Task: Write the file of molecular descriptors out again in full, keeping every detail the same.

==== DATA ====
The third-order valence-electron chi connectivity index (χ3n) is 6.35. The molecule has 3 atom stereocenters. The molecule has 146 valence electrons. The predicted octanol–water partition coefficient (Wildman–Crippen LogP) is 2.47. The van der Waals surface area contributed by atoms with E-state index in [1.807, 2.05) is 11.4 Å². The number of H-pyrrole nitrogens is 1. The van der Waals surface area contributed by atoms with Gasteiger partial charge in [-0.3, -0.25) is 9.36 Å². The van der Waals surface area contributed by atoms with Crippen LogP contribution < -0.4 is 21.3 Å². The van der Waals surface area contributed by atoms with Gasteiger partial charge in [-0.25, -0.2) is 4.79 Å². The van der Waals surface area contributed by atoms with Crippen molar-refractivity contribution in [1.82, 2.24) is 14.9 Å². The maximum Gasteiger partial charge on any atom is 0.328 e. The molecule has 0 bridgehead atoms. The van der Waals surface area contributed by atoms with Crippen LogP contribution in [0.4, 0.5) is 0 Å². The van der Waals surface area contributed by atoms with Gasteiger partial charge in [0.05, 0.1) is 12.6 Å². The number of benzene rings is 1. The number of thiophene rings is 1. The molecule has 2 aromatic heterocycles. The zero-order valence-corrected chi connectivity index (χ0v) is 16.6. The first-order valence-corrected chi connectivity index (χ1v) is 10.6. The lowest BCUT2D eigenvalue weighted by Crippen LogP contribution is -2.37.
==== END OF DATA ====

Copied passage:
The third-order valence-electron chi connectivity index (χ3n) is 6.35. The molecule has 3 atom stereocenters. The molecule has 146 valence electrons. The predicted octanol–water partition coefficient (Wildman–Crippen LogP) is 2.47. The van der Waals surface area contributed by atoms with E-state index in [1.807, 2.05) is 11.4 Å². The number of H-pyrrole nitrogens is 1. The van der Waals surface area contributed by atoms with Gasteiger partial charge in [-0.3, -0.25) is 9.36 Å². The van der Waals surface area contributed by atoms with Crippen LogP contribution < -0.4 is 21.3 Å². The van der Waals surface area contributed by atoms with Gasteiger partial charge in [-0.25, -0.2) is 4.79 Å². The van der Waals surface area contributed by atoms with Crippen molar-refractivity contribution in [1.82, 2.24) is 14.9 Å². The maximum Gasteiger partial charge on any atom is 0.328 e. The molecule has 0 bridgehead atoms. The van der Waals surface area contributed by atoms with Crippen LogP contribution in [0.4, 0.5) is 0 Å². The van der Waals surface area contributed by atoms with Gasteiger partial charge in [0.05, 0.1) is 12.6 Å². The number of benzene rings is 1. The number of thiophene rings is 1. The molecule has 2 aromatic heterocycles. The zero-order valence-corrected chi connectivity index (χ0v) is 16.6. The first-order valence-corrected chi connectivity index (χ1v) is 10.6. The lowest BCUT2D eigenvalue weighted by Crippen LogP contribution is -2.37.